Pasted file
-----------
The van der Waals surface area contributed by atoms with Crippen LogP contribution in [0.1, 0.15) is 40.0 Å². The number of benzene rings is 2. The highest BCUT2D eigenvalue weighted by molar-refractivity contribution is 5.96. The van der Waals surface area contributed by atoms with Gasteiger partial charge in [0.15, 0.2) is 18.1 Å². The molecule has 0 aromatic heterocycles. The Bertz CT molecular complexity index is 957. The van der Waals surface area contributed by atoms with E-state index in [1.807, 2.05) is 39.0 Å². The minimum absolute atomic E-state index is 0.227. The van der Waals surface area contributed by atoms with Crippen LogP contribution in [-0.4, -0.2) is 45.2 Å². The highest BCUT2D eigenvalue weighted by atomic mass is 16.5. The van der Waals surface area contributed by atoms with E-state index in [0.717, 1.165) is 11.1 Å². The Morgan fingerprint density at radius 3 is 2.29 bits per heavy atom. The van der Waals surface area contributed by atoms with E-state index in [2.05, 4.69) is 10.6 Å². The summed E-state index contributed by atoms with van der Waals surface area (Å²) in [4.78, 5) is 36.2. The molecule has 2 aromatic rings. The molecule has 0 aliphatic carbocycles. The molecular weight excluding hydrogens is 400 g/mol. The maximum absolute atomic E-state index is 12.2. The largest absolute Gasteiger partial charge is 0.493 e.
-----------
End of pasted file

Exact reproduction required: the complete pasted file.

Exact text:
The van der Waals surface area contributed by atoms with Crippen LogP contribution in [0.1, 0.15) is 40.0 Å². The number of benzene rings is 2. The highest BCUT2D eigenvalue weighted by molar-refractivity contribution is 5.96. The van der Waals surface area contributed by atoms with Gasteiger partial charge in [0.15, 0.2) is 18.1 Å². The molecule has 0 aromatic heterocycles. The Bertz CT molecular complexity index is 957. The van der Waals surface area contributed by atoms with E-state index in [1.807, 2.05) is 39.0 Å². The minimum absolute atomic E-state index is 0.227. The van der Waals surface area contributed by atoms with Crippen LogP contribution in [-0.4, -0.2) is 45.2 Å². The highest BCUT2D eigenvalue weighted by atomic mass is 16.5. The van der Waals surface area contributed by atoms with E-state index in [0.717, 1.165) is 11.1 Å². The Morgan fingerprint density at radius 3 is 2.29 bits per heavy atom. The van der Waals surface area contributed by atoms with E-state index in [2.05, 4.69) is 10.6 Å². The summed E-state index contributed by atoms with van der Waals surface area (Å²) in [4.78, 5) is 36.2. The molecule has 2 aromatic rings. The molecule has 0 aliphatic carbocycles. The molecular weight excluding hydrogens is 400 g/mol. The maximum absolute atomic E-state index is 12.2. The largest absolute Gasteiger partial charge is 0.493 e.